The most threatened nations are South Korea, Japan, and the United States.  The US already has ample military power to counter a nuclear attack when it comes to it.  However, Japan and South Korea are precariously empty–historically relying on the US nuclear umbrella to cover them as needed.

Here’s the solution:

In the light of shrinking US resolve and inventory–Japan and South Korea need indigenous nuclear forces.   They have all the necessary technologies and their GDP’s will comfortably support the programs–the only thing that prevents it from happening is their own national laws and leadership.  International law have recently been proven inept at preventing any nation from acquiring weapons of mass destruction.

Thus, the US should encourage Japan and South Korea to develop strong nuclear capabilities to stand against the nuclear threats from North Korea.  And even if the US fails to encourage them, those nations need to consider what they need to do for their own survival–and do it anyway.  Of course, once that happens, Taiwan and Australia would need to belly-up to the nuclear club also–unless they wanted to remain optionless in the face of nuclear threats.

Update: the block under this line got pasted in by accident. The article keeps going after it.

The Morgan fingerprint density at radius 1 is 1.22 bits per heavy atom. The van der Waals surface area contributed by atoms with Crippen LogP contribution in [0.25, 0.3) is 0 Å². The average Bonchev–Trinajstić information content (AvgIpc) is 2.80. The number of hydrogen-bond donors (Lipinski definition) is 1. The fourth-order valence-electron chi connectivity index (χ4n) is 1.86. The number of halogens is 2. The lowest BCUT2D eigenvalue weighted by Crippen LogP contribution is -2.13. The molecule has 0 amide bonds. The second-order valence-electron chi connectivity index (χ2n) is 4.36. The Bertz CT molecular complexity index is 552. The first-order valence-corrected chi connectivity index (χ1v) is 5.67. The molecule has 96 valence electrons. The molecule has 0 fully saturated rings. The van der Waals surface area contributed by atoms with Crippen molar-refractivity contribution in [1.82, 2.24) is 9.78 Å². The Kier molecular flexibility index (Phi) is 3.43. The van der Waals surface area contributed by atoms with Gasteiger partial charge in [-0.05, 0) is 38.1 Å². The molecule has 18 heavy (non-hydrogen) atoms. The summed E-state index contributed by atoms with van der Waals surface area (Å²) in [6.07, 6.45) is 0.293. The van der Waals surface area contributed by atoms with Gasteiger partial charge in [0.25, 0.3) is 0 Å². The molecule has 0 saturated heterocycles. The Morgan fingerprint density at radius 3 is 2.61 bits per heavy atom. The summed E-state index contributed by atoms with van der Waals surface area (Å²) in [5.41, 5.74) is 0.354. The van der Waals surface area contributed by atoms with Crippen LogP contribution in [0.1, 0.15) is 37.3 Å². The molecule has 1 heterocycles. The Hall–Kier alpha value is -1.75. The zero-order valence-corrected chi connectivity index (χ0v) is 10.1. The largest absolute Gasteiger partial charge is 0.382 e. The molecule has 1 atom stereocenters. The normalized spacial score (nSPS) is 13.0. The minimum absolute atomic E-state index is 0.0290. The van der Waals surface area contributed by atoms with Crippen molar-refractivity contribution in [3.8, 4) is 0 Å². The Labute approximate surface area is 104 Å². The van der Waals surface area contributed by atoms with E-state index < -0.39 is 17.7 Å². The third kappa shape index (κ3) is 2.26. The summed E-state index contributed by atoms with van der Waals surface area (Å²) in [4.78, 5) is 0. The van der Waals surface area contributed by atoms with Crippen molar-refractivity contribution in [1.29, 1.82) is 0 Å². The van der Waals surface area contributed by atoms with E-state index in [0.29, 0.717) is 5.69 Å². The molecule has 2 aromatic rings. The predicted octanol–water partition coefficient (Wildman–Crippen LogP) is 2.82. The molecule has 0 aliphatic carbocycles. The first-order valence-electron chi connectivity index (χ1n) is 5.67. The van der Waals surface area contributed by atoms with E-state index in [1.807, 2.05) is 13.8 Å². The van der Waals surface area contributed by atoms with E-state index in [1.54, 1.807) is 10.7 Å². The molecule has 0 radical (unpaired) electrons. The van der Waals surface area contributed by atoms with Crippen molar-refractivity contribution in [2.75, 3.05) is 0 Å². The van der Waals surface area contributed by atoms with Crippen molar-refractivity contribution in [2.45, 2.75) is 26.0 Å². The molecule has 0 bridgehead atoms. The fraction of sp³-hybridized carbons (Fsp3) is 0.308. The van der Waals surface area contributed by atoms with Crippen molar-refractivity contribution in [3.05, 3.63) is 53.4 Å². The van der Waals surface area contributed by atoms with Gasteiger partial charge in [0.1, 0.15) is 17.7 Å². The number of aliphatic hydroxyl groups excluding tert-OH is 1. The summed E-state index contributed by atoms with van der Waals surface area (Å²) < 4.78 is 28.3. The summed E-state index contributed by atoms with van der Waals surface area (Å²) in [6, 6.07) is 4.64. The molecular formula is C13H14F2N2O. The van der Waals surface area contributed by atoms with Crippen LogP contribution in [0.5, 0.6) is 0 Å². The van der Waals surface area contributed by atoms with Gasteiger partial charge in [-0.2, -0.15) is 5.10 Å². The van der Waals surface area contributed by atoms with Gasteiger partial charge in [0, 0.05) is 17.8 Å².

How would China like to be facing nuclear-equipped nations on all their borders?

Not at all, I’m sure.

The long-range planning Chinese leadership would be greatly concerned about this–they have a little history with the Japanese and the folks who live in Taiwan.  And that’s the problem with nuclear proliferation:  Once it gets rolling–how do you stop it?

Stop it early.

“Too late for that,” some might say.

Well, my grandpa used to say, “You can’t start where you were, only you are.”  And where we are is a nuclear equipped North Korea trying to intimidate the world as they seek to spread nuclear weapons to other nations, who also seek to do harm to things we consider valuable.